PINK1 and PARKIN – two proteins mutated in early onset Parkinson’s Disease - are known to function in a signaling cascade that leads to ubiquitylation of mitochondrial outer membrane proteins on damaged mitochondria, but the precise mechanism through by which PINK1 activates PARKIN ubiquitin ligase activity and retention on the mitochondrial membrane is poorly understood. In the most recent issue of Molecular Cell, Alban Ordureau in the Harper Lab used quantitative proteomics and a technique called ubiquitin AQUA to examine the kinetics and specificity of PINK1 and PARKIN-dependent ubiquitin chain synthesis on damaged mitochondria in vivo. Through mechanistic and biochemical analysis, as well as live-cell imaging, the authors define multiple steps in the process, revealing a feed-forward mechanism for PARKIN activation and retention on mitochondria. PINK1 phosphorylation of S65 in the UBL of PARKIN leads to activation of its ubiquitin ligase activity by 2400-fold, which in turn promotes the initial synthesis of K6, K11, K48, and K63 ubiquitin chains on mitochondria by PARKIN. Ubiquitin units within newly synthesized ubiquitin chains are then phosphorylated by PINK1 on S65, the residue homologous to S65 in the UBL of PARKIN. This, in turn, serves as a binding site (Kd = 17 nM) for activated PARKIN, leading to retention of PARKIN on poly-ubiquitinated mitochondria, which could support both further ubiquitin chain synthesis and recruitment of proteins to promote mitophagy. Our data reveal a feed-forward mechanism that explains how PINK1 phosphorylation of both PARKIN and poly-UB chains synthesized by PARKIN drives a program of PARKIN recruitment and mitochondrial ubiquitylation in response to mitochondrial damage. This work also provides a framework for quantitative analysis of phosphorylation and ubiquitin dependent signaling systems in vitro and in vivo.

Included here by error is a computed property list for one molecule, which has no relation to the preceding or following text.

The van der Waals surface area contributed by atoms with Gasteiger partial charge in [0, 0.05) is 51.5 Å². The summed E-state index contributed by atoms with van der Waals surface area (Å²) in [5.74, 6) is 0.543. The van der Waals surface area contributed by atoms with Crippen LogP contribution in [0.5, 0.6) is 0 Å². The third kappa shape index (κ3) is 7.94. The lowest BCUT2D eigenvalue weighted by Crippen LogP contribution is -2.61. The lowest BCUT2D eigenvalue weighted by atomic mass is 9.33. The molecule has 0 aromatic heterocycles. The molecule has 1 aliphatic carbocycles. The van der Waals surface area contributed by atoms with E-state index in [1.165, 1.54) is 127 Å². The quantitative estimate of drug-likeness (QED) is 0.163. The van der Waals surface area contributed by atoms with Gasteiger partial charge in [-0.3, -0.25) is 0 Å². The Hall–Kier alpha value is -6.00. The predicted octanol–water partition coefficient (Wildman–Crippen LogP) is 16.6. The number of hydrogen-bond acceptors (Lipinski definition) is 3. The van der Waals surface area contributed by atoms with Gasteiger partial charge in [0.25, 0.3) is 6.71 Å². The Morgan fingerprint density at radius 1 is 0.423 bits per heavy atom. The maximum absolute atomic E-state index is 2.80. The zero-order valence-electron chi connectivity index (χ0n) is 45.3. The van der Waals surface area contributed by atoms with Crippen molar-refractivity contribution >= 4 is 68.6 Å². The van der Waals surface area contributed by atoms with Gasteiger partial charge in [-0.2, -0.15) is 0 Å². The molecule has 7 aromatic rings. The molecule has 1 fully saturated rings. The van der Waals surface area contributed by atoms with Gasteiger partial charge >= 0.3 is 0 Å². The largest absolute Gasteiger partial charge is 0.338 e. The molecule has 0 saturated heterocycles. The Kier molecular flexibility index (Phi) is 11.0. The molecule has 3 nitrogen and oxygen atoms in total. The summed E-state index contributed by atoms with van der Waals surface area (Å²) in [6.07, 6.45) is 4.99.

Phosphorylation of proteins on tyrosine is particularly important in the control of cell proliferation and differentiation, and drives many of the changes seen in cancer cells. Protein tyrosine phosphorylation has previously been thought to occur only inside cells, where it can control changes in cell structure, movement, and gene expression. In a recent article in Cell, the Whitman Lab found a new kind of tyrosine kinase, VLK, that is secreted into the extracellular environment. VLK phosphorylates a broad range of extracellular proteins, including key regulators of tumor invasion and metastasis, blood clotting, and inflammation, pointing to a new mechanism for the control of protein function outside of cells.
Hummingbirds are avid nectar drinkers, and their ability to perceive sugars enabled their extensive radiation in a new ecological niche. In a recent article in Science, Maude Baldwin, a visiting scientist in the Liberles Lab, uncovered a noncanonical mechanism for sweet taste detection that evolved in hummingbirds since divergence from swifts, their insect-eating relatives. Phylogenetic analysis indicates that an ancestor of birds- likely within Dinosauria- lost an essential subunit of the only known vertebrate sweet receptor, raising questions of how specialized nectar-feeders sense sugars. Receptor expression studies revealed that the ancestral umami receptor (T1R1-T1R3 heterodimer) was repurposed in hummingbirds to function as a carbohydrate receptor. Furthermore, the molecular recognition properties of T1R1-T1R3 guided taste behavior in captive and wild hummingbirds. These studies illustrate how changing the ligand recognition properties of a single sensory receptor can facilitate the evolution of new species.
For more details, see also http://hms.harvard.edu/news/sweet-feat.
Wade Harper has been named Chair of the Department of Cell Biology at Harvard Medical School, effective Nov. 3, 2014. He succeeds Joan Brugge who will be stepping down to co-direct the Harvard Ludwig Center.
Wade Harper is the Bert and Natalie Vallee Professor of Molecular Pathology. He received his Ph.D. in chemistry from the Georgia Institute of Technology in 1984. In 1988, Harper joined the Department of Biochemistry at Baylor College of Medicine and was recruited to the HMS Department of Pathology in 2003. He then moved to the Department of Cell Biology in 2011.